The Protection of Freedoms Bill, introduced in the House of Commons on 11 February 2011, is the second part of the UK Coalition Government’s mission to “restore freedoms and civil liberties through the abolition of unnecessary laws”1.

The first part was the abolition of the previous Government’s identity card scheme, now achieved by the Identity Documents Act 2010. The new Bill is the “next step in the Government’s legislative programme to safeguard civil liberties and reduce the burden of Government intrusion into the lives of individuals”2. The purpose of this article is briefly to explore the Bill’s likely impact on privacy and information law issues.

The provisions of most relevance are as follows:

  • Biometric data. The DNA and fingerprint samples of innocent people will no longer be retained indefinitely. If a person is either not charged with, or is acquitted of, a minor offence, the samples will be destroyed on acquittal or when the decision not to charge is taken. If a person is charged with a serious offence and later acquitted, samples may be retained for three years with a possible two year extension by court order. Biometric data may not be taken from children under 18 without parental consent.
  • Surveillance cameras. A statutory code is introduced for the regulation of CCTV and ANPR (Automatic number plate recognition). A new Surveillance Camera Commissioner will be appointed.  
  • Local authorities will be required to obtain judicial approval for the use of covert investigation methods.  
  • Powers of entry. These will be repealed or consolidated and a new code of practice created to regulate their exercise.  
  • Wheel clamping of vehicles will be prohibited or controlled.  
  • The vetting and barring scheme used to protect vulnerable groups will be “scaled back to common sense levels”. The criminal records regime will also be reformed so as to restrict the amount of data appearing on criminal record checks.  
  • Freedom of information. The FOI regime will be extended to cover companies wholly owned by two or more public authorities. Public authorities will be obliged to proactively release datasets in reusable format. Changes to the appointment and accountability arrangements at the Information Commissioner’s Office are designed to enhance the Commissioner’s independence.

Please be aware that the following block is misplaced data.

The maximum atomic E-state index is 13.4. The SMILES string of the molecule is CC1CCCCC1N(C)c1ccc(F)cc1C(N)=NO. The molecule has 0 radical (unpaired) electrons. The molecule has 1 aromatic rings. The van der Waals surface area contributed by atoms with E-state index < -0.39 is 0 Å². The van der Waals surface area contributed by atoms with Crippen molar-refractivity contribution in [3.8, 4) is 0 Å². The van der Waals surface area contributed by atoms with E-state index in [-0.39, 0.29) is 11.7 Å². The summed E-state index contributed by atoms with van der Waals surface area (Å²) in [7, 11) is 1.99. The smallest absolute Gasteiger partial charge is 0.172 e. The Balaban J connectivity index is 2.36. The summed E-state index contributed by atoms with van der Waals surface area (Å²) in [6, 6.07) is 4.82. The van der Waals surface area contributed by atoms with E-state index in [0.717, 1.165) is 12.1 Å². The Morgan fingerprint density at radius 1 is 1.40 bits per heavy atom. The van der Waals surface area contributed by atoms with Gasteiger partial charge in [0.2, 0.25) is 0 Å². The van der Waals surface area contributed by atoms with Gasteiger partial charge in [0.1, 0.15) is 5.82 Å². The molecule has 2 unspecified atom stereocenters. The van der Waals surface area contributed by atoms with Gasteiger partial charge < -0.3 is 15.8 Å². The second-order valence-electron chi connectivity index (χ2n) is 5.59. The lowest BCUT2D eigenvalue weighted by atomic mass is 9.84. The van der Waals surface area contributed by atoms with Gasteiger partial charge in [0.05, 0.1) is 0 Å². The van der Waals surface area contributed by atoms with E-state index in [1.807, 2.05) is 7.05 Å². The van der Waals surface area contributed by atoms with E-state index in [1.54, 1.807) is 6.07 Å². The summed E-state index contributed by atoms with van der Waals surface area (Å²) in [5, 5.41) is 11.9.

The Codebook also provides some helpful guidance on the PCC’s evolving approach. The Bill has been trumpeted by the Deputy Prime Minister, Nick Clegg, as a tangible step towards “restoring hard-won British liberties”. In his words, the “landmark” Bill “contains an array of sweeping reforms that will put an end to unwarranted local authority snooping and unnecessary scrutiny of individuals” and “will result in an unprecedented rolling back of the power of the state”. A breathless press release3 enumerates the benefits of the measures in terms that express their expected political appeal:  

  • An end to the routine monitoring of 9.3 million people under the radically reformed vetting and barring scheme  
  • Millions of householders protected from ‘town hall snoopers’ checking their bins or school catchment area  
  • The scrapping of Section 44 powers, which have been used to stop and search hundreds of thousands of innocent people  
  • The permanent reduction of the maximum period of pre-charge detention for terrorist suspects to 14 days  
  • DNA samples and fingerprints of hundreds of thousands of innocent people deleted from police databases  
  • Thousands of gay men able to clear their name with the removal of out-of-date convictions for consensual acts  
  • Thousands of motorists protected from rogue wheel clamping firms  
  • An end to the fingerprinting of children in schools without parental consent  
  • The introduction of a code of practice for CCTV and ANPR systems to make them more proportionate and effective  
  • Restrictions on the powers of Government departments, local authorities and other public bodies to enter private homes and other premises for investigations and a requirement for all to examine and slim down remaining powers  
  • The extension of the scope of the Freedom of Information Act and strengthening the public rights to data  

Some commentators are unconvinced that the Bill lives up to the sweeping claims being made for it. One dryly remarks: “It’s no Magna Carta. Those of us who teach public law in British universities will certainly have to grapple with the Protection of Freedoms Bill. But will it, like that earlier constitutional text, echo through the centuries into the classrooms of 2311? I doubt it.”4 Another gives the Bill credit for tackling some of the previous Government’s “most outrageous measures” but says it “falls well short of the promise made in the Bill’s title”5. In the opinion of the Law Society of England & Wales, “the Bill as a whole fails to measure up to the Government’s grand rhetoric”.6  

The UK’s Information Commissioner, Christopher Graham, on the other hand, has said he welcomes the Bill and supports its aims of “strengthening privacy, delivering greater transparency and achieving improved accountability, as well as greater independence for the ICO. The Bill engages with issues that have been longstanding concerns for us: ensuring the right organisations are subject to freedom of information requirements; that the information the public need is available when they need it; increased privacy safeguards on biometric information such as DNA profiles and ensuring effective regulation of camera surveillance, including the increasing use of automatic number plate recognition”.7